2014's fast food atrocities
Burger King's black cheeseburger: Made with squid ink and bamboo charcoal, arguably a symbol of meat's destructive effect on the planet. Only available in Japan.
In the opening scene of “The League of Extraordinary Gentlemen,” a tank plows through the elegant Victorian interiors of the Bank of England. In short order, we see the destruction of an inn in Kenya, an enormous book-lined London sitting room and the center of Venice, with the Basilica San Marco among the buildings reduced to rubble. This a destructo-thon for those with a taste for Old World elegance.
There’s no reason why “The League of Extraordinary Gentleman” has to be as bad as it is, considering the inspired pop premise of its source, Alan Moore and Kevin O’Neill’s graphic novel. The two installments that have appeared in book form so far are a sort of cold daydream of popular literature. Set at the end of the 19th century, the comics tell the story of a group of heroes assembled by British intelligence to fight various threats to the Empire. The ingenious element is that all of these adventurers are characters from popular fiction of the era. There’s the aged Allan Quatermain (the adventurer from H. Rider Haggard’s “King Solomon’s Mines”); Mina Harker, née Murray (from “Dracula”); H.G. Wells’ Invisible Man; Dr. Henry Jekyll and his alter ego Edward Hyde (who takes the form of a grotesque behemoth); and Captain Nemo (from Jules Verne’s “Twenty Thousand Leagues Under the Sea”).
Their contact with the British government is an ancestor of James Bond and, as in the Bond books and movies, the head of British intelligence is M, and his initial is a hint at his own fictional identity. Moore and O’Neill use these characters to play a sophisticated version of the fantasies kids indulge in about whether Superman could defeat Spider-Man. The graphic novels are written and drawn in a style that mingles the formality of Victorian literature with contemporary raunch and bloodthirstiness. When Hyde goes on a rampage we get to see him ripping bad guys quite literally in two, or chomping on their limbs. The Invisible Man takes advantage of the sexual liberties open to a man who can’t be seen. When Captain Nemo first welcomes Mina Harker aboard the Nautilus, he greets her with, “If I must have women on my ship, it is preferable they are alive, I think.” Of the Egyptian mob pursuing her, he says, “A Mohammedan rabble, please leave them to me,” before impaling them with an automatic spear gun. Nothing in the way these heroes do business is cricket, and that’s the nasty fun of it.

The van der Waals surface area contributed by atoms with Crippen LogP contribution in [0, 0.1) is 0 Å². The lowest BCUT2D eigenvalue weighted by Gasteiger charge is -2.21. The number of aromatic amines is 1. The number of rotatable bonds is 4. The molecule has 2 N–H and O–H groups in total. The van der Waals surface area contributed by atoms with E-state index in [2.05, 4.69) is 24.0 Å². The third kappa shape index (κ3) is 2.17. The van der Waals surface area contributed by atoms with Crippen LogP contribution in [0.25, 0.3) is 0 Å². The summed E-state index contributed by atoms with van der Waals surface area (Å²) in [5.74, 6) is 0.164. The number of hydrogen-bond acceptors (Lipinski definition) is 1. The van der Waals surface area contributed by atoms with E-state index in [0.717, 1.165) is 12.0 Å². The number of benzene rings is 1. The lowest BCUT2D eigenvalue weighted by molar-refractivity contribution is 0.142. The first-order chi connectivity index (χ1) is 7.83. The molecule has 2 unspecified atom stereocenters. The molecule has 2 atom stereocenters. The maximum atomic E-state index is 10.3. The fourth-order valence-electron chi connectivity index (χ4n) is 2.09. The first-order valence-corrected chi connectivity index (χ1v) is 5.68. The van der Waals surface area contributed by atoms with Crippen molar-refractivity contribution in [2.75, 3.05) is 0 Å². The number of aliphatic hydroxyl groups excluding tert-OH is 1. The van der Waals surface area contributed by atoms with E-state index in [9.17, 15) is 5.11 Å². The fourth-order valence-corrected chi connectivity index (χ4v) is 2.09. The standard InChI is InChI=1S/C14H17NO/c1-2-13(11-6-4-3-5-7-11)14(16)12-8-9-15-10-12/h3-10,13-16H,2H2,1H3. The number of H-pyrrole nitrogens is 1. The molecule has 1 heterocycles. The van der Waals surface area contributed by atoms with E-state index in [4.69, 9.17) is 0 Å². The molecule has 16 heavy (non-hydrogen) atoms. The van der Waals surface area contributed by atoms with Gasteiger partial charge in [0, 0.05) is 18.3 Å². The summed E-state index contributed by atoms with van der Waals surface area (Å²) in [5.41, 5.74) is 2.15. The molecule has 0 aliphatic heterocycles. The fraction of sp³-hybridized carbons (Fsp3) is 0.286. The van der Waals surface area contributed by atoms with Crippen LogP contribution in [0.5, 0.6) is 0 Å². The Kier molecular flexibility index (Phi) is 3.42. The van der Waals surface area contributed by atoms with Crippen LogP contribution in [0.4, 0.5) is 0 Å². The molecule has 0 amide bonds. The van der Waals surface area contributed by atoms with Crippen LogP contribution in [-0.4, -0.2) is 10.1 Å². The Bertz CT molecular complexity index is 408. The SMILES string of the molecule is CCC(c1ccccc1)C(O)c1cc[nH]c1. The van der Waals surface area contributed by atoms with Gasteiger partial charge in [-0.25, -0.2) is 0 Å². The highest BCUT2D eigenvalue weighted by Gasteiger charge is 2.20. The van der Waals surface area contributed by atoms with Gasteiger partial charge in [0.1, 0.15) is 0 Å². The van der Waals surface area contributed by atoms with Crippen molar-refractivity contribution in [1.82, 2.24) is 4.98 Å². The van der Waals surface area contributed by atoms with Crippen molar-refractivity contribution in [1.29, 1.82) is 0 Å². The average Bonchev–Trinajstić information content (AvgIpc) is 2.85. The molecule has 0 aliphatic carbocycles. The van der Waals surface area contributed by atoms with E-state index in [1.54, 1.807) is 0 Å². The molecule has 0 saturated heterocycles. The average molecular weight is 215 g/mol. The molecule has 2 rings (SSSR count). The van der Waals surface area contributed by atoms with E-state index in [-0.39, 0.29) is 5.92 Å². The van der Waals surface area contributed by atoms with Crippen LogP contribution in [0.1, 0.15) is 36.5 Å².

You can’t blame the screenwriters, James Dale Robinson, Don Murphy and Trevor Albert, or director Stephen Norrington for wanting to tone down the carnage — and the coldness — of Moore and O’Neill’s comics for a big-screen adaptation. But would it have been too much to ask for them to come up with a script? It’s likely that the contemporary mass audience isn’t familiar with most of these characters (perhaps more familiar with Jekyll/Hyde and the Invisible Man than with Quatermain, Mina and Nemo) from either the novels that introduced them or the various movies made from those books. So the screenwriters squander a great opportunity to provide an entertaining back story about the characters’ origins. Incredibly, they don’t even bother to orchestrate the way these characters band together; we’re denied the pleasure of seeing them function as a group, complementing each other’s abilities (which, despite the tensions and distaste they feel for each other, happens in the comics).
The movie is one blown opportunity after another. Sean Connery plays Quatermain (an improvement over Moore and O’Neill’s depiction of him as a broken-down old opium addict) and when Richard Roxburgh (the duke in “Moulin Rouge”) introduces himself to Connery as M, the filmmakers don’t include a line or a joke to underscore the irony of James Bond meeting his boss’s predecessor. The additions made to the cast of characters don’t mesh well. At some point during a story conference, some exec must have decided that the movie needed an American character. But there are no lasting examples of action heroes from 19th century American literature. (They could hardly have had a tall cowboy type come in and introduce himself as the Virginian.) So we get Tom Sawyer as a United States Secret Service agent. It might have been witty if the movie had used the blank Shane West (who plays Sawyer) for a parody of American callowness set against European savoir-faire. As it is, he’s nothing more than a Boy Scout along for the ride.